29 Modifiers Public – Accessible anywhere Protected – Accessible within its class and by derived class instances Private – Accessible only within the body of the class – (Or anywhere if you use reflection)reflection Static – Belongs to the type Instance – Belongs to the instance

30 Static field example public class Variable { public static int i = 5; public void test() { i=i+5; Console.WriteLine(i); } public class Exercise { static void Main() { Variable var = new Variable(); var.test(); Variable var1 = new Variable(); var1.test(); Console.ReadKey(); } Output is: 10 15

31 CONVERSION

32 Can also specify user-defined explicit and implicit conversions internal class Note { private int value; // Convert to hertz – no loss of precision public static implicit operator double(Note x) { return...; } // Convert to nearest note public static explicit operator Note(double x) { return...; } Note n = (Note) ; double d = n; Conversion operators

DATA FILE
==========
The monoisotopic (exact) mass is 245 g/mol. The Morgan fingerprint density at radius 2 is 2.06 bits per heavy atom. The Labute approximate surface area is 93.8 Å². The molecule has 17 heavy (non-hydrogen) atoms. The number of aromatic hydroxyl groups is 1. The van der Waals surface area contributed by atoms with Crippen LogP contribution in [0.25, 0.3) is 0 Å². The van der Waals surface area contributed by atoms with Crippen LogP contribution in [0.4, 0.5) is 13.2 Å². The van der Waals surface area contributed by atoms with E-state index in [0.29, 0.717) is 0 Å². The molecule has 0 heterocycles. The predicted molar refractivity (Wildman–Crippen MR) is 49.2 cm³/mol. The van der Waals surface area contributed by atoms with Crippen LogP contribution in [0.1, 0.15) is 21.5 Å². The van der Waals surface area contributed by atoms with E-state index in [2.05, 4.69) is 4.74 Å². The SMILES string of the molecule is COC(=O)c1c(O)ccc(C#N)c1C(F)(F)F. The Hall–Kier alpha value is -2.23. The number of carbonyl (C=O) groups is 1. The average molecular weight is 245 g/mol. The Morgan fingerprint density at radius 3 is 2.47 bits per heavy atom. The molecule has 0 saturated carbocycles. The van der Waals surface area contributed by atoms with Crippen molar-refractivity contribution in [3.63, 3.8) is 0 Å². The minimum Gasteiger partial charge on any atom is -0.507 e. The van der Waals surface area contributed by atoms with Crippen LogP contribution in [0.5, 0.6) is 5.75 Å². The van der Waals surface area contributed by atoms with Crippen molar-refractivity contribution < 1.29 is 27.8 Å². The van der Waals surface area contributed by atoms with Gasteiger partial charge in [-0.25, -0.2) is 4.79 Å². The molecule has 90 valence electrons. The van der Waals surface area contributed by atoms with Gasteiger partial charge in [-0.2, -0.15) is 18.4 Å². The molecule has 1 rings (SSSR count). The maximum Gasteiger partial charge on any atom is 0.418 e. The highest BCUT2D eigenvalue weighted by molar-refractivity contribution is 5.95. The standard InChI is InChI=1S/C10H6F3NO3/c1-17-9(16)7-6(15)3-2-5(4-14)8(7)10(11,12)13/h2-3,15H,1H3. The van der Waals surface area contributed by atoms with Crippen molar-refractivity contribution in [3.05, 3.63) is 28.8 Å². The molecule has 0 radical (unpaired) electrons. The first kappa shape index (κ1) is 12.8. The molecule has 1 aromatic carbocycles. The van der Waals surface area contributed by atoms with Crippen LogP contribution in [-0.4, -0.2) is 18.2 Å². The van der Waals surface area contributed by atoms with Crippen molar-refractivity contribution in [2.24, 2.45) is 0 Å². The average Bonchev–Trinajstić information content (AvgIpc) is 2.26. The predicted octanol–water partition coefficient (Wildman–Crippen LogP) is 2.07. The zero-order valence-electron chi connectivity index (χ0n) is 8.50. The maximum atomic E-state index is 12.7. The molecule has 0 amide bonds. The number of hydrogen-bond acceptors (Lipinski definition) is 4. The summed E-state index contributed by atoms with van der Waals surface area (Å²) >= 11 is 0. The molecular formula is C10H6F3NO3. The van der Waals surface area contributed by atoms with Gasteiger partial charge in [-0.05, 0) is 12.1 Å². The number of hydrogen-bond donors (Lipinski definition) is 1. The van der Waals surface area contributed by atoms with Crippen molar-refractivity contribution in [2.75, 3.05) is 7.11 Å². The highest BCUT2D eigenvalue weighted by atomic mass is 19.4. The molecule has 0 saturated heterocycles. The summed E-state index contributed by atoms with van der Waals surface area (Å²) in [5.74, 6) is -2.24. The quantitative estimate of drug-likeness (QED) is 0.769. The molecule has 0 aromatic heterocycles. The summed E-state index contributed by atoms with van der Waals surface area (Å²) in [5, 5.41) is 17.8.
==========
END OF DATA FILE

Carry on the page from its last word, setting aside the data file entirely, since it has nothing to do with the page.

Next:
33 The is Operator The is operator is used to dynamically test if the run-time type of an object is compatible with a given type private static void DoSomething(object o) { if (o is Car) ((Car)o).Drive(); }

34 The as Operator The as operator tries to convert a variable to a specified type; if no such conversion is possible the result is null More efficient than using is operator – Can test and convert in one operation private static void DoSomething(object o) { Car c = o as Car; if (c != null) c.Drive(); }

35 Java to C# resources Java for C# developers – fairly brief syntax and terminology differences Java for C# developers The C# Programming Language for Java Developers – documentation of language differences organized by programming constructs The C# Programming Language for Java Developers Additional Suggestions from StackOverflow

36 VS 2012 and XNA demo